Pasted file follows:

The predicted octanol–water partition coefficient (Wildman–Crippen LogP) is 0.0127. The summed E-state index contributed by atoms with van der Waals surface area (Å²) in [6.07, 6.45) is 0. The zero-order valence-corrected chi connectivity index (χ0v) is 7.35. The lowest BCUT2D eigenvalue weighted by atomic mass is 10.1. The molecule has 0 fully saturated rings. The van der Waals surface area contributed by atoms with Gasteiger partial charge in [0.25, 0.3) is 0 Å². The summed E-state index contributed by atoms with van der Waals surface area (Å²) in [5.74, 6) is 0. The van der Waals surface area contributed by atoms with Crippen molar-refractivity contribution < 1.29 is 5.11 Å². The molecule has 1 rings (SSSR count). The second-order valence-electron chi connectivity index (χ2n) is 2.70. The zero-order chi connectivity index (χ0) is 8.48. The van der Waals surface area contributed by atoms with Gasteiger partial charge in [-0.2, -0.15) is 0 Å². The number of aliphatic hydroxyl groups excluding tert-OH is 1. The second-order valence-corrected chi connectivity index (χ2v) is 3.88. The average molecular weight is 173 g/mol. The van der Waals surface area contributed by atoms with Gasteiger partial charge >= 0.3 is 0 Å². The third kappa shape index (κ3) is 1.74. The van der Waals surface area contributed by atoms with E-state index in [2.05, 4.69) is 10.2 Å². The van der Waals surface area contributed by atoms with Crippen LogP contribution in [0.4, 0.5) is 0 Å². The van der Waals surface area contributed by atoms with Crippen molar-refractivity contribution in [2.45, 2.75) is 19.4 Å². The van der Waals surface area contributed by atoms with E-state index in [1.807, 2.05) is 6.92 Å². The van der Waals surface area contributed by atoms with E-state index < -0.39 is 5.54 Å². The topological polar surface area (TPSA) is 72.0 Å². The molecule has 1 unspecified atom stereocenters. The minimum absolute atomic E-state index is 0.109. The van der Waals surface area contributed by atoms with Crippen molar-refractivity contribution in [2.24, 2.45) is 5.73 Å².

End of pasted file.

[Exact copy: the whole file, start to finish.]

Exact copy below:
The predicted octanol–water partition coefficient (Wildman–Crippen LogP) is 0.0127. The summed E-state index contributed by atoms with van der Waals surface area (Å²) in [6.07, 6.45) is 0. The zero-order valence-corrected chi connectivity index (χ0v) is 7.35. The lowest BCUT2D eigenvalue weighted by atomic mass is 10.1. The molecule has 0 fully saturated rings. The van der Waals surface area contributed by atoms with Gasteiger partial charge in [0.25, 0.3) is 0 Å². The summed E-state index contributed by atoms with van der Waals surface area (Å²) in [5.74, 6) is 0. The van der Waals surface area contributed by atoms with Crippen molar-refractivity contribution < 1.29 is 5.11 Å². The molecule has 1 rings (SSSR count). The second-order valence-electron chi connectivity index (χ2n) is 2.70. The zero-order chi connectivity index (χ0) is 8.48. The van der Waals surface area contributed by atoms with Gasteiger partial charge in [-0.2, -0.15) is 0 Å². The number of aliphatic hydroxyl groups excluding tert-OH is 1. The second-order valence-corrected chi connectivity index (χ2v) is 3.88. The average molecular weight is 173 g/mol. The van der Waals surface area contributed by atoms with Gasteiger partial charge >= 0.3 is 0 Å². The third kappa shape index (κ3) is 1.74. The van der Waals surface area contributed by atoms with E-state index in [2.05, 4.69) is 10.2 Å². The van der Waals surface area contributed by atoms with Crippen LogP contribution in [0.4, 0.5) is 0 Å². The van der Waals surface area contributed by atoms with Crippen molar-refractivity contribution in [2.45, 2.75) is 19.4 Å². The van der Waals surface area contributed by atoms with E-state index in [1.807, 2.05) is 6.92 Å². The van der Waals surface area contributed by atoms with E-state index < -0.39 is 5.54 Å². The topological polar surface area (TPSA) is 72.0 Å². The molecule has 1 unspecified atom stereocenters. The minimum absolute atomic E-state index is 0.109. The van der Waals surface area contributed by atoms with Crippen molar-refractivity contribution in [2.24, 2.45) is 5.73 Å².